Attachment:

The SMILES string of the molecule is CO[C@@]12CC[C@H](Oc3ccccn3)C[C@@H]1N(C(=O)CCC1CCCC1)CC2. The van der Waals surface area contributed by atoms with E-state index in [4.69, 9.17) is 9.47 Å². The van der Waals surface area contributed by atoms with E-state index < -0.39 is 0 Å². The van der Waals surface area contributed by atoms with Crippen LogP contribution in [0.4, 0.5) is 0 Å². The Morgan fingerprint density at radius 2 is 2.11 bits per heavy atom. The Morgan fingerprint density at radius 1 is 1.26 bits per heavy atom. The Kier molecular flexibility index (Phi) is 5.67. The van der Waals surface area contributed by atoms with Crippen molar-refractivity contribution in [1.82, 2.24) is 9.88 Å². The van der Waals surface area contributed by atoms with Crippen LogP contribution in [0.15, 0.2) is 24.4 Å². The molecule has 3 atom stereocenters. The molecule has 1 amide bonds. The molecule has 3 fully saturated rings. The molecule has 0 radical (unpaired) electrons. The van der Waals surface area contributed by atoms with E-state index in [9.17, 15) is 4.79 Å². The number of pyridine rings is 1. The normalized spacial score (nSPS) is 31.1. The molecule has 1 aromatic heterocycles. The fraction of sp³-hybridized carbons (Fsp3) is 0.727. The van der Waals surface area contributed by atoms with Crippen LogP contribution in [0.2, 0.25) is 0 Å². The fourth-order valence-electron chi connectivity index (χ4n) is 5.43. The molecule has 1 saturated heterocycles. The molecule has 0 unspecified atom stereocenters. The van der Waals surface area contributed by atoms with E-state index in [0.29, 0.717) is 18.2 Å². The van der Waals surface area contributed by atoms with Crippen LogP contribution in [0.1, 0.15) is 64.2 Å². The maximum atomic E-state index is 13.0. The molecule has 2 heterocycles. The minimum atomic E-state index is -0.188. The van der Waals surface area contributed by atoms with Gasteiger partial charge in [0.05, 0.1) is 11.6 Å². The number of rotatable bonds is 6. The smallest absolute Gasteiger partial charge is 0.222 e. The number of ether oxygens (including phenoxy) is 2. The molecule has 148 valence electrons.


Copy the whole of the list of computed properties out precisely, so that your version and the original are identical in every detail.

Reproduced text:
The SMILES string of the molecule is CO[C@@]12CC[C@H](Oc3ccccn3)C[C@@H]1N(C(=O)CCC1CCCC1)CC2. The van der Waals surface area contributed by atoms with E-state index in [4.69, 9.17) is 9.47 Å². The van der Waals surface area contributed by atoms with E-state index < -0.39 is 0 Å². The van der Waals surface area contributed by atoms with Crippen LogP contribution in [0.4, 0.5) is 0 Å². The Morgan fingerprint density at radius 2 is 2.11 bits per heavy atom. The Morgan fingerprint density at radius 1 is 1.26 bits per heavy atom. The Kier molecular flexibility index (Phi) is 5.67. The van der Waals surface area contributed by atoms with Crippen molar-refractivity contribution in [1.82, 2.24) is 9.88 Å². The van der Waals surface area contributed by atoms with Crippen LogP contribution in [0.15, 0.2) is 24.4 Å². The molecule has 3 atom stereocenters. The molecule has 1 amide bonds. The molecule has 3 fully saturated rings. The molecule has 0 radical (unpaired) electrons. The van der Waals surface area contributed by atoms with E-state index in [9.17, 15) is 4.79 Å². The number of pyridine rings is 1. The normalized spacial score (nSPS) is 31.1. The molecule has 1 aromatic heterocycles. The fraction of sp³-hybridized carbons (Fsp3) is 0.727. The van der Waals surface area contributed by atoms with Crippen LogP contribution in [0.2, 0.25) is 0 Å². The fourth-order valence-electron chi connectivity index (χ4n) is 5.43. The molecule has 1 saturated heterocycles. The molecule has 0 unspecified atom stereocenters. The van der Waals surface area contributed by atoms with E-state index in [0.29, 0.717) is 18.2 Å². The van der Waals surface area contributed by atoms with Crippen LogP contribution in [0.1, 0.15) is 64.2 Å². The maximum atomic E-state index is 13.0. The molecule has 2 heterocycles. The minimum atomic E-state index is -0.188. The van der Waals surface area contributed by atoms with Gasteiger partial charge in [0.05, 0.1) is 11.6 Å². The number of rotatable bonds is 6. The smallest absolute Gasteiger partial charge is 0.222 e. The number of ether oxygens (including phenoxy) is 2. The molecule has 148 valence electrons.